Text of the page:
Cooperation and Conflict
A real industry, maybe, but one that hadn’t, until very, very recently had any perch on Capitol Hill, or anywhere near mainstream America.
That’s changing. In May, all the cannabis organizations lobbied to help pass an appropriations amendment in the House, offered by Rep. Dana Rohrabacher (R-Calif.). The amendment, which barred the DEA from spending funds to arrest state-licensed medical marijuana patients, was tacked on to the Commerce, Science and Justice Appropriations bill for fiscal year 2015. It passed 219-189. ASA issued a statement calling the House amendment “arguably the biggest victory yet in the contemporary fight for medical cannabis rights.”
“Rohrabacher was a real landmark, nobody had expected that quite yet,” said Dale Gieringer, state coordinator of California NORML. “We’ve been working on that bill for years.” Indeed: the first version of the Rohrabacher amendment was introduced in 2003, defeated in a vote 273-152. Five years before that a House Joint Resolution passed explicitly opposing statewide efforts to legalize medical marijuana under a doctor’s supervision. That 1998 resolution marked the first time in recent history that Congress formally took on medical marijuana as an issue.
But looking at the recent Rohrabacher win as proof that the marijuana organizations speak as a united front would be a mistake; some significant differences have emerged between the groups, and more seem likely to materialize in the future.
Marijuana organizations also anticipate fights with the other party drug – alcohol. In part that’s because even as marijuana begins to make positive inroads in public opinion, it can’t touch the role of alcohol in Western society, or Judeo-Christian culture writ large. MPP’s decision to bash alcohol was a gamble; poking the bear.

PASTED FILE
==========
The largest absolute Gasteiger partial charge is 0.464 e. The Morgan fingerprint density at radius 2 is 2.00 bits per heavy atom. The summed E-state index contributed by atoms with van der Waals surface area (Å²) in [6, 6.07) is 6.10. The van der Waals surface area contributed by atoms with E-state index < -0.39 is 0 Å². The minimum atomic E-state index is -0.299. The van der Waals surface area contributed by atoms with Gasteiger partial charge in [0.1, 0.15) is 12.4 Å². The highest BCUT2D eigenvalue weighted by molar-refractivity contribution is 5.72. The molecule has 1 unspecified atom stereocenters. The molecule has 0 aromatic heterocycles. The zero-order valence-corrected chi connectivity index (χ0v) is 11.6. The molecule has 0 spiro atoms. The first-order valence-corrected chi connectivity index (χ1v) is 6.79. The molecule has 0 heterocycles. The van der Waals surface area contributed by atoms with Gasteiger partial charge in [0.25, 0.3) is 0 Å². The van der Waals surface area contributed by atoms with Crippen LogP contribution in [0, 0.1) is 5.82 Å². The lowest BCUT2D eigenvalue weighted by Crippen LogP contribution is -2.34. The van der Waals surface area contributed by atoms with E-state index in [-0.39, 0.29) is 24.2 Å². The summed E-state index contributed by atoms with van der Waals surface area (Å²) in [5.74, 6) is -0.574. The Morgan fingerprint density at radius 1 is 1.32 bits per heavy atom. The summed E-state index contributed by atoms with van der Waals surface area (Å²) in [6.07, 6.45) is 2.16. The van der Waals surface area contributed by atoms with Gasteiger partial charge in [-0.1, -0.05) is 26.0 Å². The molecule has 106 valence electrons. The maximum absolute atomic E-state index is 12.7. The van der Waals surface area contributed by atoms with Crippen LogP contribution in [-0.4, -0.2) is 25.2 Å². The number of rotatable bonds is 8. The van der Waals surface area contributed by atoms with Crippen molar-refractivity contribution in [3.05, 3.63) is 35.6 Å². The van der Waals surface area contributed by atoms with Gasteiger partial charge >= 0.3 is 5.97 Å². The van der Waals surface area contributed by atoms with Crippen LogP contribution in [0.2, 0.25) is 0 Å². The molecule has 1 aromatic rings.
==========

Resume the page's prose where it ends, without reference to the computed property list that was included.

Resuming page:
The Super Bowl was not the first time MPP attacked alcohol in such a high-profile way, and it likely won’t be the last. As an organization whose stated mission is to end marijuana prohibition and replace it with a system that is regulated like alcohol, MPP sees the comparison between the two substances as necessary and strategic.
Last summer, outside the NASCAR Brickyard 400 in Indianapolis, MPP purchased airtime to show an advertisement on the racetrack’s Jumbotron, touting marijuana’s safety compared to alcohol. It was no secret that two major sponsors of the race were Crown Royal Whiskey and Miller Lite. “Our goal is to make this weekend’s event as educational as it will be enjoyable,” said Tvert, of MPP, in a press release. “We simply want those adults who will be enjoying a beer or two at the race this weekend to think about the fact that marijuana is an objectively less harmful product.” The video ad presented marijuana as the “New Beer” –a substance “without all the calories or serious health problems”, that doesn’t contribute to hangovers, and is “not linked to violence or reckless behavior.” While the ad had the potential to reach hundreds of thousands of fans throughout the weekend, the Drug Free America Foundation, a group opposed to marijuana legalization, convinced the owners of the Jumbotron to pull it shortly after it first went up. No matter, its work was done: MPP’s advert racked up more than a million views on YouTube.
MPP has also been leading major state-level efforts to push for marijuana reform. In 2012, they funded the Campaign to Regulate Marijuana Like Alcohol, which was the historic Colorado grassroots effort to legalize recreational marijuana through a ballot initiative. Provocative billboards cropped up throughout the state, like one across from the Sports Authority Field at Mile High featuring a happy woman stating, “For many reasons, I prefer marijuana over alcohol. Does that make me a bad person?” The ad was positioned above a liquor store.
“The Colorado campaign was not run by us at all,” said Gieringer, who stressed that NORML prefers to maintain neutral relations with the alcohol industry. “They took swipes at the alcohol industry and tried to antagonize governors who took money from beer manufacturers.” The campaign took shots at Colorado Governor John Hickenlooper who opposed the amendment to legalize marijuana, arguing that as a former microbrewery owner, he was a hypocrite.
I ONLY SMOKE WHEN I DRINK.